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Harsh Taxing Provisions & Tinkering with Residential Status

under the Code are bound to irk the Global Indian Community!

Amrish Amin, a Non Resident Indian (NRI) settled in U.K. earns interest income of Rs.3 lakhs on his Non Resident Ordinary (NRO) Account Bank Deposit in India in the current FY 2010-11. Enjoying his personal exemption limit of Rs.1,60,000 and the eligible deduction of Rs.1,00,000 under Section 80C, Amin is comfortable paying income-tax of Rs.4,000 in the first slab of 10% on his effective taxable income of Rs.40,000.

A huge shock awaits Amin and some millions of NRIs, in regard to taxation of their interest and income from non-Equity Oriented Funds earned in India, proposed to be treated under the draft Direct Tax Code as ‘income from special sources.’

In 2012-13, on the same interest income of Rs.3 lakhs, Amin will be required to pay a hefty tax of Rs.60,000 at the flat rate of 20%, without being eligible to claim any basic exemption or other deduction, as provided under Part III of the First Schedule to the Code.


Proposed Section 15 of the Code provides that the ‘income from a special source’ of the persons as specified in Part III of the First Schedule shall be computed in accordance with the provisions of the Ninth Schedule. The Ninth Schedule prescribes that the amount of accrual or receipt of such income from special sources shall be computed as the taxable income, and no loss, allowance or deduction shall be allowed, as the same shall be presumed to have been granted.

A Non-resident (which would cover every NRI) has been included in the list of ‘specified persons.’ Moreover, the ‘special source income’ listed in case of a Non-resident includes income earned by a Non-resident comprising of any interest and profit distributed by a Fund on which tax on distributed income has not been paid under Section 110. Since Section 110 levies tax only on income distributed by any Equity Oriented Fund, any income distributed to NRIs by Mutual Funds, under their other schemes such as Liquid, Debt, Money Market or Balanced Funds, will by implication also attract 20% flat rate of tax as referred above.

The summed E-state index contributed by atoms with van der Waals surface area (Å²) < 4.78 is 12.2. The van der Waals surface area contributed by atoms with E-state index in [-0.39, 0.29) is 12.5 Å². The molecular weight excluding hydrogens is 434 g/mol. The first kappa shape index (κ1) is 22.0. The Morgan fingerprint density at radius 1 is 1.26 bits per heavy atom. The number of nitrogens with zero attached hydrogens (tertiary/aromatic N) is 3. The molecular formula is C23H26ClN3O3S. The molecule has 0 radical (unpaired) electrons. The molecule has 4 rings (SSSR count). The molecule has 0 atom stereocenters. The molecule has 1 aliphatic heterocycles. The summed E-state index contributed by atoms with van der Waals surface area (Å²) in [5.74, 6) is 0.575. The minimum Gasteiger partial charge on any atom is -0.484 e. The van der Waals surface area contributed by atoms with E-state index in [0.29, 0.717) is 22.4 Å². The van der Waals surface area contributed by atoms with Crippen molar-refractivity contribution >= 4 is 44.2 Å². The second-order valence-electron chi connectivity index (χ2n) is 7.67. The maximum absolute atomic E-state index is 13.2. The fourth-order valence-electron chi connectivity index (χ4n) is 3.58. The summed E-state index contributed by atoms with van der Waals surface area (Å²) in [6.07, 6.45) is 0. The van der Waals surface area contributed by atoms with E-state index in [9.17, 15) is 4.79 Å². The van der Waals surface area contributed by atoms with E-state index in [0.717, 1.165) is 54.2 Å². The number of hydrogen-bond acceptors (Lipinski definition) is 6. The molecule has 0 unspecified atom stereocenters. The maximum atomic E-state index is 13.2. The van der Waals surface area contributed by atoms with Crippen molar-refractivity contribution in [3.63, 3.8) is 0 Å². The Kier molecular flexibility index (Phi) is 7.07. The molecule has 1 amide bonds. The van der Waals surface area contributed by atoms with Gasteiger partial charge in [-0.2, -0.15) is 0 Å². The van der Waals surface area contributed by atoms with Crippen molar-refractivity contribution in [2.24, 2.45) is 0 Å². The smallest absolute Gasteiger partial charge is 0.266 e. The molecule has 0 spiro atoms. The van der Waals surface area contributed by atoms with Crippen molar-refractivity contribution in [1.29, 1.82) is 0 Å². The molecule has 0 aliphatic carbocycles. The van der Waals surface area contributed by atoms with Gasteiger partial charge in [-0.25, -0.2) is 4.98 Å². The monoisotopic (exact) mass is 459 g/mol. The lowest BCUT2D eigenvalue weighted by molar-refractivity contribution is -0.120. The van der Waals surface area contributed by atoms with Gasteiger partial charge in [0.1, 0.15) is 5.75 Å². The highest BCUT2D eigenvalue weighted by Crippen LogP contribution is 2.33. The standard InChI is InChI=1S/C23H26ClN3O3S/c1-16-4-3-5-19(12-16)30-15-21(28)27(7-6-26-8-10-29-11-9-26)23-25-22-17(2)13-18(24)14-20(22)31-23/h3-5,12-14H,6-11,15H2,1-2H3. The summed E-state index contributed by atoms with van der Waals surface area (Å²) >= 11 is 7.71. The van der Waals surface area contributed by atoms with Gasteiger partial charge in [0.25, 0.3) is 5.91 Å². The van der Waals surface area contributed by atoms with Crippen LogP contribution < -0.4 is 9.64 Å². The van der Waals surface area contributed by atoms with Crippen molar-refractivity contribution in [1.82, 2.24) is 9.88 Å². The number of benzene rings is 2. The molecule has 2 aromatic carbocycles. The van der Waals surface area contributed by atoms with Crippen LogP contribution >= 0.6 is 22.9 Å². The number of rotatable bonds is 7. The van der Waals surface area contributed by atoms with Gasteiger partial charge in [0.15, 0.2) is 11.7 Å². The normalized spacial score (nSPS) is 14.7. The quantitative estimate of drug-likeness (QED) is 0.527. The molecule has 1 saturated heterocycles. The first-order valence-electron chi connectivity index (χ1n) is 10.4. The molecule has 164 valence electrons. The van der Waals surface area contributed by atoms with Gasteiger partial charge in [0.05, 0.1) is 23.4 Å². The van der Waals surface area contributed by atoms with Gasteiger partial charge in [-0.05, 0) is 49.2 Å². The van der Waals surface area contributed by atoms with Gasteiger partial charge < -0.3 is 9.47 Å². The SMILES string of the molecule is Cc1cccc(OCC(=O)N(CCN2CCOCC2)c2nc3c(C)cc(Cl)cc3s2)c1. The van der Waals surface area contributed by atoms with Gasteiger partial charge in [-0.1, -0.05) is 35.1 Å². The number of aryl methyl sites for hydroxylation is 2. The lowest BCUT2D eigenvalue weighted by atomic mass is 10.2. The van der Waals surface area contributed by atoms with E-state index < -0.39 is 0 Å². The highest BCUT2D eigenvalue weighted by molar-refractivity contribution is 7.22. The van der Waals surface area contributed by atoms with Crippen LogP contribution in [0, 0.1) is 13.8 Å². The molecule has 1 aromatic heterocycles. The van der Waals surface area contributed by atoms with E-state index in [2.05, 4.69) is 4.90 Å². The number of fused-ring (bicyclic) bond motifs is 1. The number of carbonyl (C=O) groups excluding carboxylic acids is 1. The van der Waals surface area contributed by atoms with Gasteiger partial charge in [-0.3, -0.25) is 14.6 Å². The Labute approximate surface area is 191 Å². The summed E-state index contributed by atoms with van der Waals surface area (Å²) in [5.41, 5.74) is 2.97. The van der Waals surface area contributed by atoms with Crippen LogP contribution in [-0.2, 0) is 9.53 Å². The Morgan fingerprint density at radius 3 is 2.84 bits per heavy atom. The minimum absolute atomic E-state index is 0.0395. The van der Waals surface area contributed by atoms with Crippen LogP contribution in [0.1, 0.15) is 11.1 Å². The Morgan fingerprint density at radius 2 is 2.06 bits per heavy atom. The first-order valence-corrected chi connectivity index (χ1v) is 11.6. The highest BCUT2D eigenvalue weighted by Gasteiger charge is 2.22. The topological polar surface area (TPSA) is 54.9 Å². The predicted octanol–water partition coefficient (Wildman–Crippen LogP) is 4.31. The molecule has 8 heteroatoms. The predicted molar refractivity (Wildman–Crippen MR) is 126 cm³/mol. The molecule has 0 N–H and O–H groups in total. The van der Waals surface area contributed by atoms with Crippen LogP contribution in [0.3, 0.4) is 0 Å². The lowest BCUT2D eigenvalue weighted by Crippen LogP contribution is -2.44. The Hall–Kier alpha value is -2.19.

The rate of tax provided on such incomes from special source earned by Non-residents is a flat rate of 20% and the same would be attracted without allowing any deduction or allowance, including the basic exemption limit of Rs.2,00,000 prescribed under the Code in the case of an individual. Interestingly, while an average tax rate of 20% would be attracted on ordinary taxable income of Rs.17,00,000 (income-tax thereon being Rs.3,40,000) as per the tax rates under the Code, in view of the mischief of the above provisions, an NRI would be called upon to pay tax at 20% from the first rupee of interest income or income from a non-Equity Oriented Fund earned  by him.


As per the current provisions of Section 6 of the Income-tax Act, an individual is treated as a Resident during the financial year, if he fulfils any one of the following two conditions:

  1. He is in India for 182 days or more; or

  2. He is in India for 60 days or more in that year and is also in India for 365 days or more during the 4 years immediately preceding that year.

As a special relief condition (b) referred above is not invoked in the cases of NRIs being Indian Citizens or Persons of Indian Origin, living outside India and visiting India during that year.

However, Section 4 of the Code dealing with the provisions relating to residential status has proposed to eliminate the above relief, which allowed an NRI to stay in India each year for less than 182 days and still maintain his Non-resident tax status.  The Case Study discussed hereunder will help in understanding the implications of the proposed change:

Case Study: Hari Patel settled in USA has been visiting India since 2001 for around 150 days every year. Since his stay in India during each financial year does not exceed 182 days, he is able to maintain his status in India as a Non-resident and thus not be concerned about any Indian tax liability in respect of his US income. However, with the introduction of the new provisions of the Code as discussed above, if he stays in India during FY 2012-13 for 60 days or more (though less than 182 days), he would be treated as a Resident in India for tax purposes, as he would have been in India for 365 days or more during the 4 preceding financial years 2008-09 to 2011-12. As a result, Patel would be under obligation to declare his US income for Indian tax purposes in FY 2012-13.

In view of the above, NRIs visiting India during a financial year, who could conveniently plan their Indian stay for even upto 180 days, will now have to restrict the same to less than 60 days during that year, if they have also been in India for 365 days or more during the 4 preceding financial years.

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